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Culture Blogs

Popular subjects in contemporary Pagan culture and practice.

Category contains 1 blog entry contributed to teamblogs

Posted by on in Culture Blogs

 

b2ap3_thumbnail_snowy-day-in-the-woods.jpgThe chart cast for the moment of the Winter Solstice — when the Sun enters Capricorn — is predictive for the three months ahead, and when the chart is cast for the capital of a country, it is predictive for that entire country. As we spiral in towards the next solsticial shift — from dark to light here in the northern hemisphere, and from light to dark in the southern — we are caught up in planetary energies that demand change, and change often demands the destruction of the old before the new is birthed. It is the light within us — our inner Sun — that gives us the vision, energy, courage and strength to build anew in a world in which hi-tech warfare, critical levels of environmental pollution, catastrophic climate change and resource depletion promise a future very different from our present. The challenges are clear, and the Solstice chart offers us insight into the personal and spiritual strategies we can use to meet these challenges with grace, compassion, and courage.

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Posted by on in Culture Blogs

At the end of 2012, I looked over what I had read the previous year and came up with a list of Literary Discoveries. Considering how much I have read this year -- novels, novellas, anthologies, short stories, essays, longer works of philosophy and history and spirituality -- continuing the tradition seemed like a good idea. And, just like the previous list, not all of these titles were published in 2013 (though most were); I just discovered them this past year.

So, in no particular order, here is my 2013 edition of Literary Discoveries.

1) I read Reza Aslan's No god But God several years ago, and found it to be a well-written introduction to and overview of the theology and history of Islam; this is the book I recommend to anyone looking for a basic primer on the subject. So, when Aslan released Zealot: The Life and Times of Jesus of Nazareth I decided it was worth checking out, even though I have very little interest in the development of Christianity -- actually, let me amend that. I find some of the early Christian sects which were later deemed heretical to be interesting, and I've studied the fall of Classical Paganism even though it makes me angry. So, I was curious as to Aslan's conclusions about the carpenter from Nazareth. I won't spoil it for you. Suffice to say, the book was well-researched and engaging, and I highly recommend it to anyone at all interested in Middle Eastern history, the Age of Augustus, or the history and evolution of Judaism.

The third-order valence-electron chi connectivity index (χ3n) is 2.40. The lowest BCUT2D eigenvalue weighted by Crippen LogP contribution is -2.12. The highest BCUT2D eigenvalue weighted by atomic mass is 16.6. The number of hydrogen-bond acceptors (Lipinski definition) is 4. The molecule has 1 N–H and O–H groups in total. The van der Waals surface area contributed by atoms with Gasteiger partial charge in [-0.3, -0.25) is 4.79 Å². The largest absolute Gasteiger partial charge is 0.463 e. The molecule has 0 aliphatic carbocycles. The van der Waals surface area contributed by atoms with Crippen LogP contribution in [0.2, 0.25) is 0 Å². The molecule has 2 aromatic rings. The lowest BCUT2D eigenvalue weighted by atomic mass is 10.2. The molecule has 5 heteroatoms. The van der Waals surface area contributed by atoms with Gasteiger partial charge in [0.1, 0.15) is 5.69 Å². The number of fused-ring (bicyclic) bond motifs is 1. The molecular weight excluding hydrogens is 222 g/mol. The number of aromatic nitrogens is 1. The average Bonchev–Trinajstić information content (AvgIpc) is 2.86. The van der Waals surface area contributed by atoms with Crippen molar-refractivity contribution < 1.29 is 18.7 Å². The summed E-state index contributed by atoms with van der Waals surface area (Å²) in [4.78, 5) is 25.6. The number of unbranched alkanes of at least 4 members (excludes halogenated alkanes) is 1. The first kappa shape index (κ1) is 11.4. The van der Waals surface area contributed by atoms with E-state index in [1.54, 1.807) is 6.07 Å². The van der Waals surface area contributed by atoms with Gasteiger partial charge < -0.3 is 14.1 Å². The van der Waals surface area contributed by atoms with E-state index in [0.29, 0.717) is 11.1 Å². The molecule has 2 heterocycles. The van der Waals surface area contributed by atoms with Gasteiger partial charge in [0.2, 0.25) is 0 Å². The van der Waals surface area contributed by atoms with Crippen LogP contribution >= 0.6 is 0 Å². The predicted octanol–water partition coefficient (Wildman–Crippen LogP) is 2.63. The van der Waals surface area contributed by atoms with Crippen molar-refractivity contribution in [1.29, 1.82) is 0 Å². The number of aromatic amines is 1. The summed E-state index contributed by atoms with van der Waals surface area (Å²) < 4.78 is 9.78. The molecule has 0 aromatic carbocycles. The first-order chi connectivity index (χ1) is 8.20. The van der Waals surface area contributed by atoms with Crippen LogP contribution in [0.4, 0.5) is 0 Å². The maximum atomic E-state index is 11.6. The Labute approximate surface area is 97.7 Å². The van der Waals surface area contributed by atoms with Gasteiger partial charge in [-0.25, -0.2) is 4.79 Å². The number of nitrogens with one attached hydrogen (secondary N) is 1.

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Posted by on in Culture Blogs
A Sassy Solstice Soirée

Winter Solstice is a perfect excuse to wind down for the year. It is happily emphasized since I am on Winter Break for school– hibernating more and going out less. For the last seven years and counting, I have held some sort of Winter Solstice gathering for friends and sometimes family. I have hosted sit-down traditional dinners and the more informal drinks and appetizers only fiesta. We have mulled spiced-wine together, played an old parlor game entitled, "The Minister's Cat," and lit candles. One of my favorite theme ideas was putting a spotlight on the sun: I served spicy Indian food for snacks and the soundtrack featured all songs mentioning the sun. There are a seemingly endless supply of these to choose from.

This year, I am taking some advice from an Indianapolis food blogger, featured in the current issue of Midwest Living. Her article, "Holiday Party Tips From Annie Marshall: Eat Drink and Be Merry," is a great approach to a more relaxed get-together. From hanging treats on an "edible cookie tree," to her insistence on serving a signature drink for the event that you can make a nice big batch of in advance, Marshall knows her stuff. Here is her recipe for Cranberry Margaritas:

Stir up a pitcher of these rosy margaritas for your next holiday bash. The Simple Syrup recipe makes enough syrup for 30 margaritas but is easily halved or quartered.

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Posted by on in Culture Blogs

I love this time of year...though I could do without the single to negative digit temperatures.  A lot of my traditions haven't changed from what I did as a child in a Roman Catholic household but I do have some additions.  Below, in random order, I list some of my holiday traditions.

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Posted by on in Culture Blogs
A Season of Creativity

Often when we think about the Empress card, we think of things pertaining to the springtime and fertility. The Empress can inspire fertility year round, though, through creativity. She is a very potent symbol of abundance and plenty. 

When I'm stuck for inspiration, I call upon Empress energy. This season, she's been working with me to help me very creatively make seasonal gifts for friends and family. That's the thing I've found with Empress energy; it works best when the creativity is infused with love.

Are you in need of a bit of inspiration, a bit of creative energy or some new ideas? Call upon the Empress to assist you in your endeavors. There are many ways that this can be done. If you keep an altar or a place of meditation, put an image of the Empress from a favorite Tarot deck there, where you can see it often and remember to focus on the task in hand. Perhaps you would prefer to put the image as a wallpaper to a computer monitor, tablet, or smartphone. Small tiles can be worn as jewelry, or a photo of the card carried in a wallet or purse. 

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